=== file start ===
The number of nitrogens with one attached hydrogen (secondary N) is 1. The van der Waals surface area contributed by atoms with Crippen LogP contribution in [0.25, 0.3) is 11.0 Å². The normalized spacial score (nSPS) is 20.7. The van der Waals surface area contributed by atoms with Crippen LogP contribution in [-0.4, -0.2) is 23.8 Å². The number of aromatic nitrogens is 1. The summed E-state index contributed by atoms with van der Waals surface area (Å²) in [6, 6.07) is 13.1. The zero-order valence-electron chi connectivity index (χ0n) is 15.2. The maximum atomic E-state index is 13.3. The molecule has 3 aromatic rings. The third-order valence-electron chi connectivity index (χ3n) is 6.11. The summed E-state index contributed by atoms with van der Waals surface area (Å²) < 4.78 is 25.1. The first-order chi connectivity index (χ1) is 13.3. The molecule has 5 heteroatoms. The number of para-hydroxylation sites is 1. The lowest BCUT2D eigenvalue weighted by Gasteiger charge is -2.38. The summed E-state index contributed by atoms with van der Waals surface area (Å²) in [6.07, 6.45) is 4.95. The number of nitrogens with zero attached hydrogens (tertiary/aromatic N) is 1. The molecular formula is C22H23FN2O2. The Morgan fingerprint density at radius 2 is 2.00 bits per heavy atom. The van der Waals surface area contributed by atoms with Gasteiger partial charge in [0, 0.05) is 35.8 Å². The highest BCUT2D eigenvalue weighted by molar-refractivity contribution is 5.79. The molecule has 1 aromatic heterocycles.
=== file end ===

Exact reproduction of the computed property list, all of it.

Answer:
The number of nitrogens with one attached hydrogen (secondary N) is 1. The van der Waals surface area contributed by atoms with Crippen LogP contribution in [0.25, 0.3) is 11.0 Å². The normalized spacial score (nSPS) is 20.7. The van der Waals surface area contributed by atoms with Crippen LogP contribution in [-0.4, -0.2) is 23.8 Å². The number of aromatic nitrogens is 1. The summed E-state index contributed by atoms with van der Waals surface area (Å²) in [6, 6.07) is 13.1. The zero-order valence-electron chi connectivity index (χ0n) is 15.2. The maximum atomic E-state index is 13.3. The molecule has 3 aromatic rings. The third-order valence-electron chi connectivity index (χ3n) is 6.11. The summed E-state index contributed by atoms with van der Waals surface area (Å²) < 4.78 is 25.1. The first-order chi connectivity index (χ1) is 13.3. The molecule has 5 heteroatoms. The number of para-hydroxylation sites is 1. The lowest BCUT2D eigenvalue weighted by Gasteiger charge is -2.38. The summed E-state index contributed by atoms with van der Waals surface area (Å²) in [6.07, 6.45) is 4.95. The number of nitrogens with zero attached hydrogens (tertiary/aromatic N) is 1. The molecular formula is C22H23FN2O2. The Morgan fingerprint density at radius 2 is 2.00 bits per heavy atom. The van der Waals surface area contributed by atoms with Gasteiger partial charge in [0, 0.05) is 35.8 Å². The highest BCUT2D eigenvalue weighted by molar-refractivity contribution is 5.79. The molecule has 1 aromatic heterocycles.